Benjamin Franklin played an important role in the invention of fireplaces. He discovered that fireplaces lost a tremendous amount of heat through the wall. This inspired him to create the first freestanding firebox, which became to be known as the Franklin stove. Trying to find ways to best heat a room, he placed the first stove in the center of the room. The result was that the entire room was heated thoroughly and evenly. His other discovery was that by using heavy cast iron, even when the flames went out, the heat continued being produced.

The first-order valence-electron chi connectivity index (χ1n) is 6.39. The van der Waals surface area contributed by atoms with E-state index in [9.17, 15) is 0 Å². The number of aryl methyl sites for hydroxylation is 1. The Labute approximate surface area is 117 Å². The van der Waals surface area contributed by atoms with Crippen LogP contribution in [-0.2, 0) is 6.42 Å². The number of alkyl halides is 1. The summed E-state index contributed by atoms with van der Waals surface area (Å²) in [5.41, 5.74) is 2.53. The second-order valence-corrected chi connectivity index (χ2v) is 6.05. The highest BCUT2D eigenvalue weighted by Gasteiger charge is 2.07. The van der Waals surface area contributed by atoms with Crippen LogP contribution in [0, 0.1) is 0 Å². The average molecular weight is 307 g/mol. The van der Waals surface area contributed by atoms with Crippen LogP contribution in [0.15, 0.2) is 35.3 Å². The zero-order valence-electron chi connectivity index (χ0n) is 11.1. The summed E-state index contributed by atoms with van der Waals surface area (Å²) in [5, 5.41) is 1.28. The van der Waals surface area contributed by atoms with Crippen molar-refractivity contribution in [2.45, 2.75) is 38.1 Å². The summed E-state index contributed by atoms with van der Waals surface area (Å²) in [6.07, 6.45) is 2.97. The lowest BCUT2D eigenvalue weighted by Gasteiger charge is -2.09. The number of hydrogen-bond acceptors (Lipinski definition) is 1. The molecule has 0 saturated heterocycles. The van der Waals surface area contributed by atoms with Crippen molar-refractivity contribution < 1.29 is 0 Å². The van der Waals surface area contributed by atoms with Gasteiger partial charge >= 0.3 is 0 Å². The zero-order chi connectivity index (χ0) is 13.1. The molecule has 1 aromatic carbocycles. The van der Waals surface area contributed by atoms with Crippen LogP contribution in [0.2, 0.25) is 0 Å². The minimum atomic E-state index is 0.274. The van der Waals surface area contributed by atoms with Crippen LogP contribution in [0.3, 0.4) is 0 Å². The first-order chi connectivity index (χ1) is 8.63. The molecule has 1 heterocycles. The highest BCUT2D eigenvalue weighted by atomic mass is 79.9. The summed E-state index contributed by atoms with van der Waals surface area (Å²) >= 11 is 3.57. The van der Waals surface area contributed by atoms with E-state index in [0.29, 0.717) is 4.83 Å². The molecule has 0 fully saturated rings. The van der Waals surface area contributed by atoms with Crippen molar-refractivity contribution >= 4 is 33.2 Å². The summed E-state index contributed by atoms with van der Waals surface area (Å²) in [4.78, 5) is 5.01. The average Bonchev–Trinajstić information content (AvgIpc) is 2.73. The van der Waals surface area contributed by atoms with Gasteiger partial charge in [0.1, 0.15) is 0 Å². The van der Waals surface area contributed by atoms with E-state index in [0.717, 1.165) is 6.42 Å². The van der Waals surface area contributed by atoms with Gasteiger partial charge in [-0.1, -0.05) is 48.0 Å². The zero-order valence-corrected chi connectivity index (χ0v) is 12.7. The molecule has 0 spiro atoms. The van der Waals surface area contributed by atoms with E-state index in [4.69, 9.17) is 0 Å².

Even with all his great discoveries, Benjamin Franklin's first attempt had a flaw. Because smoke was vented from the bottom, air could not be drawn in. A man living in Philadelphia by the name of David Rittenhouse decided to use Benjamin's creation but now add an L-shaped stovepipe as a way of moving the air through the fire and then vent the smoke out through a chimney. This addition proved quite successful and by the late 1700s, these freestanding stoves were being used throughout the country. Although David Rittenhouse made the stove a success, the name Franklin stove is what stuck.